Publisher’s Note

All claims expressed in this article are solely those of the authors and do not necessarily represent those of their affiliated organizations, or those of the publisher, the editors and the reviewers. Any product that may be evaluated in this article, or claim that may be made by its manufacturer, is not guaranteed or endorsed by the publisher.


Our thanks go to all our colleagues for their care of patients treated in the Center of Preventive Cardiology and thorough keeping of patient documentation related to the conduct of this project.


Altschmiedova, T., Todorovova, V., Snejdrlova, M., Satny, M., and Ceska, R. (2020). PCSK9 Inhibitors in Real-World Practice: Analysis of Data from 314 Patients and 2 Years of Experience in a Center of Preventive Cardiology. Curr. Atheroscler. Rep. – January 12, 2022 accepted for publication.

Google Scholar

Beheshti, S. O., Madsen, C. M., Varbo, A., and Nordestgaard, B. G. Worldwide Prevalence of Familial Hypercholesterolemia. J. Am. Coll. Cardiol. 2020; 75(20): 2553–2566. doi:10.1016/j.jacc.2020.03.057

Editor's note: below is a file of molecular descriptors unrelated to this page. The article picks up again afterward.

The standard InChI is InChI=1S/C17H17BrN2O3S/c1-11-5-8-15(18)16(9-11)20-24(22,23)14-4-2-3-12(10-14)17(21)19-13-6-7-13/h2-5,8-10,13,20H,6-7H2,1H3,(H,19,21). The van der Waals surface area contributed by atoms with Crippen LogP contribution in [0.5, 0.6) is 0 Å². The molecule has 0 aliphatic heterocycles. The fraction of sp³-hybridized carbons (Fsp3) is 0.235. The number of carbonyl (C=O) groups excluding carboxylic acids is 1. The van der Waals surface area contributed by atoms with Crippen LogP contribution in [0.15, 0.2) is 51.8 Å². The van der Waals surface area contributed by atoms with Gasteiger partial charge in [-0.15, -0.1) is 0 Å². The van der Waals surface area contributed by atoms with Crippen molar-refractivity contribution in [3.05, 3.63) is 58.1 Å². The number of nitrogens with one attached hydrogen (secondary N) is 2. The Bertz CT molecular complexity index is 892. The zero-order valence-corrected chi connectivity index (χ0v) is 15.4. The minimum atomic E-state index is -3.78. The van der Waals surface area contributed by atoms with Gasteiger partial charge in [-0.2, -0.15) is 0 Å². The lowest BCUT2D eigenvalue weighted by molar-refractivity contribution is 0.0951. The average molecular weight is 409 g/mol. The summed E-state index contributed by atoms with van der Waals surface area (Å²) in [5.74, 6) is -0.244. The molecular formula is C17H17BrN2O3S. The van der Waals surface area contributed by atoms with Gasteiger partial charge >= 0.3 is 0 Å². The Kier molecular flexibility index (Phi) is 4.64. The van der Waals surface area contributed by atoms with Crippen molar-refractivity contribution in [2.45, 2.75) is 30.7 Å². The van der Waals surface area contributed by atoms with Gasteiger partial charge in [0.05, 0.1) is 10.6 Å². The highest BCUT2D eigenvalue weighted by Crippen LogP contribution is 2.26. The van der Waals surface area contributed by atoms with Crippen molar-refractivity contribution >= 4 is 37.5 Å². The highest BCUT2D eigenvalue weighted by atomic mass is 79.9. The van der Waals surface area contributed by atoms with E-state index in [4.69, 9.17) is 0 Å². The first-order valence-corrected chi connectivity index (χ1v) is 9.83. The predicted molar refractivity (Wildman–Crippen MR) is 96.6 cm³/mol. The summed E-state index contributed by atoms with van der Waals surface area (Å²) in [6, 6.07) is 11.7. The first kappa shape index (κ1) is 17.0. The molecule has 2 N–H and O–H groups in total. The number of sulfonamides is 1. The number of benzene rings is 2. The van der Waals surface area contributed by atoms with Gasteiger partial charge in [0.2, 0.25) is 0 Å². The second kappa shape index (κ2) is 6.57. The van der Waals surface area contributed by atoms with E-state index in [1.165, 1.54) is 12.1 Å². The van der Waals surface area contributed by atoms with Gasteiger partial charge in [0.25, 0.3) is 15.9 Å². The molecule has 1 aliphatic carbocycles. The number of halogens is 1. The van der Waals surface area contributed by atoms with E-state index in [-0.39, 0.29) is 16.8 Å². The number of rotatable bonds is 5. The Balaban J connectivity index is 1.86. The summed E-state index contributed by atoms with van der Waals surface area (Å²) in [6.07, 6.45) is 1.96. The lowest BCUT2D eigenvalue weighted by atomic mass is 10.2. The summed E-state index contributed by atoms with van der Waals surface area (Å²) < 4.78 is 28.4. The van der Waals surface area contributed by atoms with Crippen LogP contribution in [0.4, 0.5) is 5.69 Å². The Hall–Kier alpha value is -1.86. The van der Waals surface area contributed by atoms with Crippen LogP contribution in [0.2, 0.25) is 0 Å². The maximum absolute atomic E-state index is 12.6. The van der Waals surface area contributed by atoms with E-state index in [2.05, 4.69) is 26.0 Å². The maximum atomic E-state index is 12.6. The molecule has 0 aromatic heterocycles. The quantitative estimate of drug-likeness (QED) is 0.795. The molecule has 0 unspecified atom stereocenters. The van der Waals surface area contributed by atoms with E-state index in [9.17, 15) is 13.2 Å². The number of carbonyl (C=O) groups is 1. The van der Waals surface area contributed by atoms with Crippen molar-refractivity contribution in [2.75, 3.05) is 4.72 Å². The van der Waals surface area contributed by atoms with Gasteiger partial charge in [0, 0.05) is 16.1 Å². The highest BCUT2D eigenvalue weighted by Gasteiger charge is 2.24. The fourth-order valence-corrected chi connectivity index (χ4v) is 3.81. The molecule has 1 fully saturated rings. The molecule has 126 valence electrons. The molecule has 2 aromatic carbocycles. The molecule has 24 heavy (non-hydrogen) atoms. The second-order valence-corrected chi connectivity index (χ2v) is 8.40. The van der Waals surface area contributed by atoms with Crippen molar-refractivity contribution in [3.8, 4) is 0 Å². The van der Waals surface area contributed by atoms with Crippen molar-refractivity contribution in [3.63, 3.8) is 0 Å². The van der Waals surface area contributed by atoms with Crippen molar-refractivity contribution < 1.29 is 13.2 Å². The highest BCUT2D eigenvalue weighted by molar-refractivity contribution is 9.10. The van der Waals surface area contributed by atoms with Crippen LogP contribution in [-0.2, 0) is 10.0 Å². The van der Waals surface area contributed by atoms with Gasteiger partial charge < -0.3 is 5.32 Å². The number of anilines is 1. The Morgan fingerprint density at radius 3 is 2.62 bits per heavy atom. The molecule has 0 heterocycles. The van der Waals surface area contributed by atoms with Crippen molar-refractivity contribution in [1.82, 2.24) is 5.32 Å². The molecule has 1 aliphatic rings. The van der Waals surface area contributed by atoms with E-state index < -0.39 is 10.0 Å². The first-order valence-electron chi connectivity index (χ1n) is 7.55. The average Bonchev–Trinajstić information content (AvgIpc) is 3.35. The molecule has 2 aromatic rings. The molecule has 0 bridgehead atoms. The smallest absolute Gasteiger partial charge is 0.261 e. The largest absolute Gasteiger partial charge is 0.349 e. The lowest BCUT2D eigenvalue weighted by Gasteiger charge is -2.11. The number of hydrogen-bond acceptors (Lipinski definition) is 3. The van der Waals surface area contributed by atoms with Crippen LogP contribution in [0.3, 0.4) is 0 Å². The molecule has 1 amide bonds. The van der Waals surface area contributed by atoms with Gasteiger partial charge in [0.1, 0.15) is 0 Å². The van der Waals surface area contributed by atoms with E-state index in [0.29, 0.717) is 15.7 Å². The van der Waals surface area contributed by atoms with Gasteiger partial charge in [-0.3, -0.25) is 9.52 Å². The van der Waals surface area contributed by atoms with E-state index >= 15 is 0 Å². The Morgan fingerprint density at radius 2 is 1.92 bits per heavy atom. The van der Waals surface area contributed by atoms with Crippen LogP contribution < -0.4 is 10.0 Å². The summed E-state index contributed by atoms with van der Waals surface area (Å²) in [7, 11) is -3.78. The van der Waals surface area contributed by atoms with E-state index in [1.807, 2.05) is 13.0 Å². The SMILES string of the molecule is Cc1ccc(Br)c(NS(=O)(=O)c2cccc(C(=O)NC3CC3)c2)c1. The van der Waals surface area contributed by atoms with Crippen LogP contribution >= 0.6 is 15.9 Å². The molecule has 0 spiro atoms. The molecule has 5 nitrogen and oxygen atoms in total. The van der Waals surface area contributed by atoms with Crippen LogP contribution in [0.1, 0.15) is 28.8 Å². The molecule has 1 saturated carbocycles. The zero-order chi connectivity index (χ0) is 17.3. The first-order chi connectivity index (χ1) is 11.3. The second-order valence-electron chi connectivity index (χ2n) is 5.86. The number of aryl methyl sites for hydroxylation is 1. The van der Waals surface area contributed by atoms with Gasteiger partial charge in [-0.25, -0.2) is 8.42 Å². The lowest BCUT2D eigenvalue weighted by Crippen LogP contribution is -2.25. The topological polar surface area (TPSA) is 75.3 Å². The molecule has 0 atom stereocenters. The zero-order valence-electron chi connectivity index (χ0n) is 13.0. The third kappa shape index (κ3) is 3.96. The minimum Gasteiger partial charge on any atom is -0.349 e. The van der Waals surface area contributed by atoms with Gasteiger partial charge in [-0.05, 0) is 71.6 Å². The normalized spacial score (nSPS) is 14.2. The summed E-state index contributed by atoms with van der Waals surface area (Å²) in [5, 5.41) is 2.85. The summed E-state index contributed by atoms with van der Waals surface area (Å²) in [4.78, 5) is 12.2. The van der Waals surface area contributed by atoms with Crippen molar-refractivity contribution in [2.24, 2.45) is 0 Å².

PubMed Abstract | CrossRef Full Text | Google Scholar

Borén, J., Chapman, M. J., Krauss, R. M., Packard, C. J., Bentzon, J. F., Binder, C. J., et al. (2020). Low-density Lipoproteins Cause Atherosclerotic Cardiovascular Disease: Pathophysiological, Genetic, and Therapeutic Insights: a Consensus Statement from the European Atherosclerosis Society Consensus Panel. Eur. Heart J. 41 (24), 2313–2330. doi:10.1093/eurheartj/ehz962

PubMed Abstract | CrossRef Full Text | Google Scholar

Ceska, R., Vrablik, M., Altschmiedova, T., Prusíková, M., Urbanová, Z., and Šobra, J. (2014). Familial Hypercholesterolemia – Past and Present: Our Experiences and Findings in Our Group of Patients with Familial Hypercholesterolemia. Vnitř Lék 60 (11), 963–969. english abstract is available:

Google Scholar

Ceska, R., Latkovskis, G., Ezhov, M. V., Freiberger, T., Lalic, K., Mitchenko, O., et al. (2019). The Impact of the International Cooperation on Familial Hypercholesterolemia Screening and Treatment: Results from the ScreenPro FH Project. Curr. Atheroscler. Rep. 21 (9), 36. PMID: 31230174; PMCID: PMC6589142. doi:10.1007/s11883-019-0797-3

PubMed Abstract | CrossRef Full Text | Google Scholar